2001 Calgary Construction Association

CCA National Safety Award

March 6, 2013 @ 11:25 PM

CCA National Safety Award

Presented with the Gordon M. Vipond Memorial Trophy

Sponsored by Vipond Inc.


The CCA National Safety Award was created in 2000 and is presented with the Gordon M. Vipond Memorial Trophy. The CCA National Safety Award recognizes CCA partner associations and member firms for demonstrating outstanding achievement and commitment to the pursuit of safety in the construction workplace. The award recognizes achievements in program development, staff training, industry contribution, as well as safe work record accomplishments.

2012 Award Recipient – Aecon Construction Group

1CCA is pleased to recognize Aecon Construction Group’s commitment to driving best practices beyond legislative compliance and using their resources to eliminate health and safety risks. Aecon’s environmental health & safety program is based on established behavioural safety techniques. Developed in-house, the program meets OHSAS 18001 standards and complies with all jurisdictions, in many cases exceeding local requirements. Third-party audits covering oil and gas operations, civil infrastructure, ICI building construction, heavy civil and mining projects are performed annually by industry and provincial bodies, and clients. Aecon has 200 dedicated safety personnel at job sites throughout Canada ensuring strict implementation of its program.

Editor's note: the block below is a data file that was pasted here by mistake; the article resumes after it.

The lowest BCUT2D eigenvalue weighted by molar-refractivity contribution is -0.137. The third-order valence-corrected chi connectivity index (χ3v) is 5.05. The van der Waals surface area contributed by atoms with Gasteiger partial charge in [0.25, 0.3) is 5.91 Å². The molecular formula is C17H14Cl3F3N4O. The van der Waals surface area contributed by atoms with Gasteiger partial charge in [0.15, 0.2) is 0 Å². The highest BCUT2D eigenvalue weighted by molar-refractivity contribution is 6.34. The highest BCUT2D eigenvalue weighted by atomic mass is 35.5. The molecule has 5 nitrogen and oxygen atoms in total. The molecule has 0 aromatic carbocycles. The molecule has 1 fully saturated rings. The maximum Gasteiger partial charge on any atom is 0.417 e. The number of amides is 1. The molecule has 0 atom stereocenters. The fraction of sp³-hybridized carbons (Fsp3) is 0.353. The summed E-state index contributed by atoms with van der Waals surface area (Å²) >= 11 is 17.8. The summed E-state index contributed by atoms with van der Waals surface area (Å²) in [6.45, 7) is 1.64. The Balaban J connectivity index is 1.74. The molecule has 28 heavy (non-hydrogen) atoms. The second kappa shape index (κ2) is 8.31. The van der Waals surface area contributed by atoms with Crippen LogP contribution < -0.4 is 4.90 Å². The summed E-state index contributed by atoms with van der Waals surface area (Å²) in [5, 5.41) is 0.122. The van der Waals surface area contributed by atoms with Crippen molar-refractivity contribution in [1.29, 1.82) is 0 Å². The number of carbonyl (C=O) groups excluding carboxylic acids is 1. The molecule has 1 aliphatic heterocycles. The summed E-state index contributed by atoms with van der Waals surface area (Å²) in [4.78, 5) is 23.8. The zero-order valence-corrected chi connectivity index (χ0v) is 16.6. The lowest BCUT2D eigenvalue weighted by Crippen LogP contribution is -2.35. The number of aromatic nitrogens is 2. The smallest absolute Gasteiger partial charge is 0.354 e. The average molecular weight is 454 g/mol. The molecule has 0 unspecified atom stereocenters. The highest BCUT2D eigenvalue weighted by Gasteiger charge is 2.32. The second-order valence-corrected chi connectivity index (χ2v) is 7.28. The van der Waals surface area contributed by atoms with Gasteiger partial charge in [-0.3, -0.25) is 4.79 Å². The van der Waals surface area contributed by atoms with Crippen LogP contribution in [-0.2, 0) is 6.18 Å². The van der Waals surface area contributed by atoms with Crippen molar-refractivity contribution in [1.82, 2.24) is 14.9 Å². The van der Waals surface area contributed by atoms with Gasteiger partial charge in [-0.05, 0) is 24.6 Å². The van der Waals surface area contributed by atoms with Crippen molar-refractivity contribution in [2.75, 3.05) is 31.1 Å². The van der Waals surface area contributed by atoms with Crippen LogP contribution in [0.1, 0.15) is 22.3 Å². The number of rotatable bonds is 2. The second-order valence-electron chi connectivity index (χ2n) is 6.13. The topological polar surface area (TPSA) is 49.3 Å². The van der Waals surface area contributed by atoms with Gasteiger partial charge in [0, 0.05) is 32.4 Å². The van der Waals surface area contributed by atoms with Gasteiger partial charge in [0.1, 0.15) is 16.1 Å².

4Some of the other recognitions that Aecon has received for its efforts include the Douglas Chalmers Award for Safety from the Ontario General Contractors Association as well as the first Certificate of Recognition (COR) designation in Ontario, adding to Aecon’s COR certification in British Columbia, Alberta, Saskatchewan and Nova Scotia.

Past Recipients

2011 Black & McDonald

2010 Mike Moore and Sons Construction

2009 Aluma Systems

2008 George A. Kelson

2007 Ledcor Group of Companies

2006 Mike Moore and Sons Construction

2005 Dufferin Construction Company

2004 PCL Constructors

2003 Waiward Steel Fabricators

2002 Aluma Systems

2001 Ledcor Industries

Back to top

CCA International Business Award

March 6, 2013 @ 11:19 PM

CCA International Business Award

Sponsored by Export Development Canada

EDC full_bcolour_e_without

The CCA International Business Award recognizes the outstanding activities, programs, or accomplishments of a Canadian-based business or association active in the construction industry in the area of international business or trade.

2013 Award Recipient – Aecon Group Inc.


In 2002, Ecuador awarded Corporacion Quiport, a concession led by this firm and its Brazilian partner Andrade Guiterrez Concessions S.A.,  a 35-year concession to design, build, finance and operate the new airport high in the Andes Mountains, as well as to operate Quito’s existing airport until the new facility was finished.